Magda Haroun, seen here demonstrating her support for the military's fight against terrorism (photo: JTA)
Magda Haroun, the new leader of Cairo's 14 Jewish ladies - all that's left of a 80, 000-strong Jewish community - is trying to put on a brave face for the media, in this case The Tablet. But in my opinion her insistence on her 'Egyptian-ness' will only complete a process her predecessor Carmen Weinstein started - to deliver the dying community's substantial property assets into the hands of the state.
The Sha’ar Hashamayim synagogue, on a perpetually clogged strip of Cairo’s Adly Street, looks like a fortress. Its high, gray walls are imprinted with colorless Stars of David and palm trees, and its rectangular windows are darkened to keep out the sun. A small courtyard between the offices and the main hall features a dry fountain. At the entrance, manned gates prevent unwanted foot traffic, and a room full of policemen interrogate each visitor.
Magda Haroun, the recently installed leader of Cairo’s tiny Jewish Community Council, acknowledges the building is sober. Today, it serves about 14 people, all women and all, except for Magda and her sister, Nadia, in their eighties. Because the women married non-Jews, their children are not considered Jewish by the Egyptian state, which assigns religion according to the father and makes it very difficult to officially convert from Islam. “We are a dying community,” she told me.
Dying, maybe, but not dead, even in the wake of the seizures that have gripped Egypt this year.
Haroun and I met on the eve of Rosh Hashanah, as she was preparing for the service to be conducted by a young American Jew living in Cairo. Her two grown daughters, both Muslim like their father, had taken the week off of work for the holiday; one had flown in from Cyprus carrying a shofar.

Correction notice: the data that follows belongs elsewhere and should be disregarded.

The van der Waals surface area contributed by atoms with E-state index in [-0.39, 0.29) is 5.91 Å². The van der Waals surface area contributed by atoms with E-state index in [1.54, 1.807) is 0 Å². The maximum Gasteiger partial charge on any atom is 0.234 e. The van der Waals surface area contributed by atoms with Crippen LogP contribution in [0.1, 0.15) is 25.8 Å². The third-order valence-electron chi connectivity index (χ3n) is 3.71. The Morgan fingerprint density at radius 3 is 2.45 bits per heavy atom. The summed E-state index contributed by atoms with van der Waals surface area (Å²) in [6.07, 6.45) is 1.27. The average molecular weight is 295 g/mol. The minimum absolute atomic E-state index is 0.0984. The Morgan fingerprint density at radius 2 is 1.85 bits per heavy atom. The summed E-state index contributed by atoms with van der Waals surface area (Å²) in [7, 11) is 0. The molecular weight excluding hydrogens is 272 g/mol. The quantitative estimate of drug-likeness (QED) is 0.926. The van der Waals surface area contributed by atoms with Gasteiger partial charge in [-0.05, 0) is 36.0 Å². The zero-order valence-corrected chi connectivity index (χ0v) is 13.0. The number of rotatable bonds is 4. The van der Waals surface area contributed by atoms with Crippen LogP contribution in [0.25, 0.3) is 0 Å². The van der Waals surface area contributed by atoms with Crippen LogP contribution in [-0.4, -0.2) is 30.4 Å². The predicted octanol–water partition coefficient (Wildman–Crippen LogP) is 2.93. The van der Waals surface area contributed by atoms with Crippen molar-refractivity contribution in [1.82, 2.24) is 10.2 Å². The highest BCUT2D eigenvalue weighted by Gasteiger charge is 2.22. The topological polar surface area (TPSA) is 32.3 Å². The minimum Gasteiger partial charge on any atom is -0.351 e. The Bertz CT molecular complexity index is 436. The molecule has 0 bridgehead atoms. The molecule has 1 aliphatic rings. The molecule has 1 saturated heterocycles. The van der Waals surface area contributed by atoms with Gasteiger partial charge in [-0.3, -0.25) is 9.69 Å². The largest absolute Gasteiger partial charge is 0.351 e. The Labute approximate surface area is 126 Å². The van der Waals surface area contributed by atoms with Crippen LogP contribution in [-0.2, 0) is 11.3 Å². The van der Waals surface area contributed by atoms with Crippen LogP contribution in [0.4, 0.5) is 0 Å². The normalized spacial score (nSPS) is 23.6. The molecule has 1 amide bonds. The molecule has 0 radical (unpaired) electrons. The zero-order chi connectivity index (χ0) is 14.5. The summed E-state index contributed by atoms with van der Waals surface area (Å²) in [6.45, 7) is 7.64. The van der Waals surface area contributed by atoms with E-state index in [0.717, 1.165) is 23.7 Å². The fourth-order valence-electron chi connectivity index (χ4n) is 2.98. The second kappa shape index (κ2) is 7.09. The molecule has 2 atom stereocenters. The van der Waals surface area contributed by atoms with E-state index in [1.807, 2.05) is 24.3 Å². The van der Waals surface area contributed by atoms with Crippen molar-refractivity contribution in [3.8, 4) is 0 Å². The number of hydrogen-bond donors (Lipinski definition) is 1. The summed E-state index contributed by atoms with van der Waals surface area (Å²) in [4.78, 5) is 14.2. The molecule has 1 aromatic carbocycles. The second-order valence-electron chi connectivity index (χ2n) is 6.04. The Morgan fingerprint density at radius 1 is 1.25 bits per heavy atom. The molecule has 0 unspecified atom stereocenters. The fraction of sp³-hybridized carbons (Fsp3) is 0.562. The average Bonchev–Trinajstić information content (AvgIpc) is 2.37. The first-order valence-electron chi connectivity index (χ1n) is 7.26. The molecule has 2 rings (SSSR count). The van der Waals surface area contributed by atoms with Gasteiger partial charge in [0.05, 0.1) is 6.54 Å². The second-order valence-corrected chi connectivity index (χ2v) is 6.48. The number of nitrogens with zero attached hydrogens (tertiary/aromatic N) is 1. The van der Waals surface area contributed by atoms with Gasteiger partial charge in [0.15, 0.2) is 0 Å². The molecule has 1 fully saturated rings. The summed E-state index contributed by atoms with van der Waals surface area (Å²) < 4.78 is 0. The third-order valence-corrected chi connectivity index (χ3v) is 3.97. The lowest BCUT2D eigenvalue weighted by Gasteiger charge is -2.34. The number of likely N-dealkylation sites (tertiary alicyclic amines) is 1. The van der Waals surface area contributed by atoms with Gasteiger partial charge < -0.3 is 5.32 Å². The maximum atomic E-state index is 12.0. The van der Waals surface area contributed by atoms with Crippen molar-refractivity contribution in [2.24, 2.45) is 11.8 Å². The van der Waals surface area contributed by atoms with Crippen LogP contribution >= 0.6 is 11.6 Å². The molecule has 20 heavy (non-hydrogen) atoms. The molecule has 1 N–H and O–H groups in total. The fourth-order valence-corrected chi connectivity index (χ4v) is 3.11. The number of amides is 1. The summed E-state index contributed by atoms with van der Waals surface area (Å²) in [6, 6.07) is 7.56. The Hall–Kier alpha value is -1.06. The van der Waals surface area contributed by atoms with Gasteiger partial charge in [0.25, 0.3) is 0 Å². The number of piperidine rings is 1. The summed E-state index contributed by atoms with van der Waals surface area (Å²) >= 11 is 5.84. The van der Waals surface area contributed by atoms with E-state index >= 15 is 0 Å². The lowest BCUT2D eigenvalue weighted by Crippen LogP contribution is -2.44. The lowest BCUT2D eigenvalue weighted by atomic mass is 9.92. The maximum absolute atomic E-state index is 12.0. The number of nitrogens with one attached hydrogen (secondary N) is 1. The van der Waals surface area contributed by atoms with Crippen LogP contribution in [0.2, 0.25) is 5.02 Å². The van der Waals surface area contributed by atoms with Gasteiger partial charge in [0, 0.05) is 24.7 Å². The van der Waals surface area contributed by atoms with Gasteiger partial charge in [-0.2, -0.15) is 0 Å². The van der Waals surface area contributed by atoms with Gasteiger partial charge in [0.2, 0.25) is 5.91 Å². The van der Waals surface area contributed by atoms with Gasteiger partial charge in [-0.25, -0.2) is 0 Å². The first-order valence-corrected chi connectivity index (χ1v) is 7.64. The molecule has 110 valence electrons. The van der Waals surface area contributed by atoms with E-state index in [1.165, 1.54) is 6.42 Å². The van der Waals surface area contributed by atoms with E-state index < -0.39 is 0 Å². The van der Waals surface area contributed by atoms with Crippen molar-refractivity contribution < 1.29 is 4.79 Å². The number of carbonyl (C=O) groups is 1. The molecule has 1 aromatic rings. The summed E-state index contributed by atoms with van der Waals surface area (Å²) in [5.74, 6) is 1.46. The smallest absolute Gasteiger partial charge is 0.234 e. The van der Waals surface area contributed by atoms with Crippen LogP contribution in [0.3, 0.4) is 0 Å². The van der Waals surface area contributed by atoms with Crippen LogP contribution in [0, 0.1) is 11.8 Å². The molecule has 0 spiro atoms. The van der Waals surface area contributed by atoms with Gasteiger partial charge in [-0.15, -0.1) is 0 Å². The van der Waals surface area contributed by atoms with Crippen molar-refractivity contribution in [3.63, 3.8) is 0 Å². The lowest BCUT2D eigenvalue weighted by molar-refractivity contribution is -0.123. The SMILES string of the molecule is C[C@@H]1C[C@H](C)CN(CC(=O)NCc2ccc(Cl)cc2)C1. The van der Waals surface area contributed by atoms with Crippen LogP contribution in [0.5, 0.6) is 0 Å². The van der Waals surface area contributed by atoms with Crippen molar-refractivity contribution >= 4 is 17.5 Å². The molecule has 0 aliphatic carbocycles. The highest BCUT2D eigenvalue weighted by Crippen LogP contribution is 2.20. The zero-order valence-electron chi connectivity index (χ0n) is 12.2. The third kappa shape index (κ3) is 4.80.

“By the time I was old enough to marry there were no Jewish men,” Haroun told me, in a characteristically matter-of-fact way. “And besides, I fell in love with a Muslim.” Her current husband—her second—is a Catholic.
Haroun speaks rapidly, transitioning easily between French, Arabic, and English, and seems always on the brink of either a giggle or a deep sigh. She has an encyclopedic knowledge of Cairo’s remaining Jews—”My babies, I call them”—their health, their living situations, the health of their children.
“One of them lives with her daughter and grandchildren in one room,” she said, closing her eyes in concentration. “The daughter is also a widow. Another lives with her daughter who has two daughters and a son. The son is sick. She’s also a widow, and she has cancer. One is not married. One is divorced. Another is divorced, no children. So, they’re alone.”
Haroun’s predecessor, Carmen Weinstein—who died earlier this year—was notoriously guarded. She rarely spoke to the press, and her events were known to be exclusive, designed to attract officials she thought could help her community. “She wanted to keep the community in the darkness,” Haroun told me. “She did it so well that Egyptians forgot that there are Jews in Egypt.”
There were reasons for exclusivity that went beyond fundraising and prestige.
Weinstein was protective of Cairo’s Jews, anxious for their safety even at a time of relative stability—some would say oppression—under Mubarak and years before Islamists had any hope of taking over the government. Weinstein became so synonymous with Cairo’s Jews—her fights for property rights and the restoration of Jewish landmarks are legendary among both supporters and opponents—that when she died in April it seemed the community might bury itself along with her. Haroun’s “babies” were anxious. They had lost their leader, the streets were full of protesters, and the Islamist Muslim Brotherhood seemed firmly in power.
“It was as if the sky was falling on my head,” Haroun said. Still, as soon as she was elected, Haroun threw open the curtains. In a telephone interview with a local television channel on the subject of Weinstein’s death, Haroun reached out to all of Cairo. “I said, ‘I call upon all Egyptians. If they want to come and share with us our sorrow, they are more than welcome.’”
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